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World of Change: Empowering photo projects, eradicating bail, and boxing for mental health

Impactful projects that empower and inspire


United Kingdom: Fotodocument

Harnessing the power of visual storytelling to shed light on positive social and environmental initiatives around the world, FotoDocument is an arts education not-for-profit with global ambitions. Founded in 2012, the organisation runs an ethical photography agency, FotoAgency, which reinvests profits into FotoDocument’s arts education work. It also commissions photographers to produce photo essays, creates socially engaging visual stories for the public sector, and hosts workshops and competitions.

One of FotoDocument’s main projects is Empowering Women Entrepreneurs Worldwide, a series of photo essays highlighting the work of Lendwithcare. The initiative, run by leading aid and development charity CARE International UK, features inspiring women entrepreneurs in five of the countries where the NGO operates: Pakistan, Ecuador, Zimbabwe, Philippines and Zambia.


Northern Iraq: Boxing Sisters

Boxing Sisters
Participants at Boxing Sisters.

Lotus Flower, a charity working with women and girls affected by ISIS violence, is taking a hands-on approach to women’s empowerment. Last fall, they recruited for­mer professional British boxer Cathy Brown, who runs Box­ol­ogy boxing acad­emy in London, to launch Boxing Sisters across several refugee camps in northern Iraq.

Offering a mix of weekly classes and professional training programmes, Boxing Sisters aims to help women relieve aggression, learn to defend themselves and potentially turn the sport into a career. “Boxing is not only just a great physical activity, it’s also really good for mental health,” Taban Shoresh, Lotus Flower founder, said in an interview with Grazia magazine. “These girls all have very traumatic stories to tell. It’s an opportunity to channel their emotions.”


US: The Bail Project

The Bail Project
The Bail Project, a short film by Kevan Funk.

In the US, hundreds of thousands of legally innocent people are held in local jails for one simple reason: they can’t afford bail. Motivated to change this inequitable system, which requires an accused person to post money or property in exchange for temporary release while they await trial, former public defenders David Feige and Robin Steinberg launched The Bail Project in 2017. As a national extension of their earlier initiative, the Bronx Freedom Fund, the charity provides a revolving bail fund to support those who cannot afford to buy their own freedom.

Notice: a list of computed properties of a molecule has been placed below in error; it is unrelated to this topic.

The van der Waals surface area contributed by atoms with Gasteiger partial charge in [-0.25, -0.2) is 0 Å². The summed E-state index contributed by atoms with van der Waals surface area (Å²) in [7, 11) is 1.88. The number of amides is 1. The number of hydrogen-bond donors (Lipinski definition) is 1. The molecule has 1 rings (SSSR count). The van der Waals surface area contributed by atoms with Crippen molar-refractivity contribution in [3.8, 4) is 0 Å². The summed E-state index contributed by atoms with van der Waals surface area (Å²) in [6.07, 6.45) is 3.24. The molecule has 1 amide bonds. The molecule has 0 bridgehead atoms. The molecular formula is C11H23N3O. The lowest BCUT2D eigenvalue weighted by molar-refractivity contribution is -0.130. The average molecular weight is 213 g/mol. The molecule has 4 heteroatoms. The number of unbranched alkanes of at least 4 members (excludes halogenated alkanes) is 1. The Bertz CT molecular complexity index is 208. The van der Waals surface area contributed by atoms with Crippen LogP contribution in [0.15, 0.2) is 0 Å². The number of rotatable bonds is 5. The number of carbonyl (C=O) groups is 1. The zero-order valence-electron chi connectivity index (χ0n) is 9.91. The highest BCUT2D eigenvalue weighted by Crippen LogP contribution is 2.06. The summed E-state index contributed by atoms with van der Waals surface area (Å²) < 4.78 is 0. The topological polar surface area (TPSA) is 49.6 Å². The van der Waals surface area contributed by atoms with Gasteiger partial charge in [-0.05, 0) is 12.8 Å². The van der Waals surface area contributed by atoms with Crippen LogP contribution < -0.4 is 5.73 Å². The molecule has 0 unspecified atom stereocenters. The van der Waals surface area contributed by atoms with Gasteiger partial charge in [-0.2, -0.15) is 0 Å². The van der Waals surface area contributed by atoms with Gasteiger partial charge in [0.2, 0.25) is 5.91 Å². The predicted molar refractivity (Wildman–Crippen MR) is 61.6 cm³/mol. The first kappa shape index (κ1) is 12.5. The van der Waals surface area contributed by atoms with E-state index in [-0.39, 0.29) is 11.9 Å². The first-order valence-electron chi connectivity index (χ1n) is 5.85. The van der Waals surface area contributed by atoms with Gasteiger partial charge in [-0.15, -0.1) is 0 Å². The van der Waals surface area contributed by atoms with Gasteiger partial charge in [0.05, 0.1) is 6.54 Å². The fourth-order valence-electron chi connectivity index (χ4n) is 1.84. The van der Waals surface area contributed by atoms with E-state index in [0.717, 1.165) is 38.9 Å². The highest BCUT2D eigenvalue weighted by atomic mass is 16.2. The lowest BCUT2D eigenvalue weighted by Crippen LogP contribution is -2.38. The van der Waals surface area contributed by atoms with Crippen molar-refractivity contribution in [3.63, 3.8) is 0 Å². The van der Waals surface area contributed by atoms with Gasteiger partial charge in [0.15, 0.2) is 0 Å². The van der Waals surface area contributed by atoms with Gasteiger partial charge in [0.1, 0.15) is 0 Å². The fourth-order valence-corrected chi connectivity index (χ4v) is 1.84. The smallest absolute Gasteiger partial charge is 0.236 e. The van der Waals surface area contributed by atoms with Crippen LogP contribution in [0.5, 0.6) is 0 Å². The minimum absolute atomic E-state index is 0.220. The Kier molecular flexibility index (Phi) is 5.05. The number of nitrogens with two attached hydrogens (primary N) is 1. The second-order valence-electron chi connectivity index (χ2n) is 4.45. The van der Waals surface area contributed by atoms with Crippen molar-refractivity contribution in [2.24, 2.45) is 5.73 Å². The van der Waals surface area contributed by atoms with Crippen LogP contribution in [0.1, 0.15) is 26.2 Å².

Currently operating out of Los Angeles, The Bail Project collaborated with award-winning director Kevan Funk last year to produce an eponymous short film that explores the impact of unaffordable bail on low-income communities. Looking ahead, the project plans to expand to 40 sites in high-need jurisdictions across the country and bail out an estimated 160,000 people over the next five years.

“The ultimate goal is to put ourselves out of business by working with civil rights litigators, community organisers, and legislative councils to put an end to unaffordable bail bonds,” says Steinberg. “[We aim] to prove that cash bails do not work.”


China: Girls

Girls by Luo Yang.
Part of the Girls series by Luo Yang.

A series of raw, intimate portraits by photographer Luo Yang, Girls aims to capture the many identities of contemporary Chinese women. As a woman herself, Yang’s perspective is honest and effective in depicting what she describes as the “unique and beautiful qualities” of her subjects.

“The girls I depicted were independent and brave in their own ways, and I can see that they try to live and be true to themselves. This is what I’ve been trying to show in my photography: authenticity,” says Yang. “I’m not sure what questions my images might raise, but I hope viewers see a bit of themselves.” In 2019, Yang plans to continue her Girls series and exhibit in several cities across Asia.